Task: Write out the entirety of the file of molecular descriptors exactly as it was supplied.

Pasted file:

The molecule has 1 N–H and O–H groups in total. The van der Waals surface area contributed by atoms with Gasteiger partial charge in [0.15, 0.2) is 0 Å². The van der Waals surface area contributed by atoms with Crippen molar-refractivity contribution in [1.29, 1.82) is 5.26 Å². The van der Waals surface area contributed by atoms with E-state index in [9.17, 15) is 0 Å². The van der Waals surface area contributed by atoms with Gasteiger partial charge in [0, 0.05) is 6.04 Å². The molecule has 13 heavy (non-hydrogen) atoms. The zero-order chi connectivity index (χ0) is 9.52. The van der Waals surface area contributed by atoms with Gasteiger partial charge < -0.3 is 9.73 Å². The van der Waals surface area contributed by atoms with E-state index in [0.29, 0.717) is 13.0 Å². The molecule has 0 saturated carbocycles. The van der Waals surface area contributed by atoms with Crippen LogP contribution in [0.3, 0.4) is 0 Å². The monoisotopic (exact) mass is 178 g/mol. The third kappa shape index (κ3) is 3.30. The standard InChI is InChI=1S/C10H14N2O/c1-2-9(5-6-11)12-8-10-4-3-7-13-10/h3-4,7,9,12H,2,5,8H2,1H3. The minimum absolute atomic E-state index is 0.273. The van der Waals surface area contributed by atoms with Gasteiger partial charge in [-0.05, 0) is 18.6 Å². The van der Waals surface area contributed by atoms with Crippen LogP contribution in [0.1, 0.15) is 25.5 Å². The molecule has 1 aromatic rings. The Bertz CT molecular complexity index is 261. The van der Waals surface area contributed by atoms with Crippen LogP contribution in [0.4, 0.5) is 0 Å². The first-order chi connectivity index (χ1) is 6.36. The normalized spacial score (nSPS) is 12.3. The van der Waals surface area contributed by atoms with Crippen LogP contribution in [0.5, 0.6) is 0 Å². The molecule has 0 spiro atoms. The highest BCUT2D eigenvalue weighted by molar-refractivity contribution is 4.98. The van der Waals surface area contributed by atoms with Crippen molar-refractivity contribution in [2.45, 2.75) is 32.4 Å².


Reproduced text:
The molecule has 1 N–H and O–H groups in total. The van der Waals surface area contributed by atoms with Gasteiger partial charge in [0.15, 0.2) is 0 Å². The van der Waals surface area contributed by atoms with Crippen molar-refractivity contribution in [1.29, 1.82) is 5.26 Å². The van der Waals surface area contributed by atoms with E-state index in [9.17, 15) is 0 Å². The van der Waals surface area contributed by atoms with Gasteiger partial charge in [0, 0.05) is 6.04 Å². The molecule has 13 heavy (non-hydrogen) atoms. The zero-order chi connectivity index (χ0) is 9.52. The van der Waals surface area contributed by atoms with Gasteiger partial charge < -0.3 is 9.73 Å². The van der Waals surface area contributed by atoms with E-state index in [0.29, 0.717) is 13.0 Å². The molecule has 0 saturated carbocycles. The van der Waals surface area contributed by atoms with Crippen LogP contribution in [0.3, 0.4) is 0 Å². The monoisotopic (exact) mass is 178 g/mol. The third kappa shape index (κ3) is 3.30. The standard InChI is InChI=1S/C10H14N2O/c1-2-9(5-6-11)12-8-10-4-3-7-13-10/h3-4,7,9,12H,2,5,8H2,1H3. The minimum absolute atomic E-state index is 0.273. The van der Waals surface area contributed by atoms with Gasteiger partial charge in [-0.05, 0) is 18.6 Å². The van der Waals surface area contributed by atoms with Crippen LogP contribution in [0.1, 0.15) is 25.5 Å². The molecule has 1 aromatic rings. The Bertz CT molecular complexity index is 261. The van der Waals surface area contributed by atoms with Crippen LogP contribution in [0.4, 0.5) is 0 Å². The first-order chi connectivity index (χ1) is 6.36. The normalized spacial score (nSPS) is 12.3. The van der Waals surface area contributed by atoms with Crippen LogP contribution in [0.5, 0.6) is 0 Å². The molecule has 0 spiro atoms. The highest BCUT2D eigenvalue weighted by molar-refractivity contribution is 4.98. The van der Waals surface area contributed by atoms with Crippen molar-refractivity contribution in [2.45, 2.75) is 32.4 Å².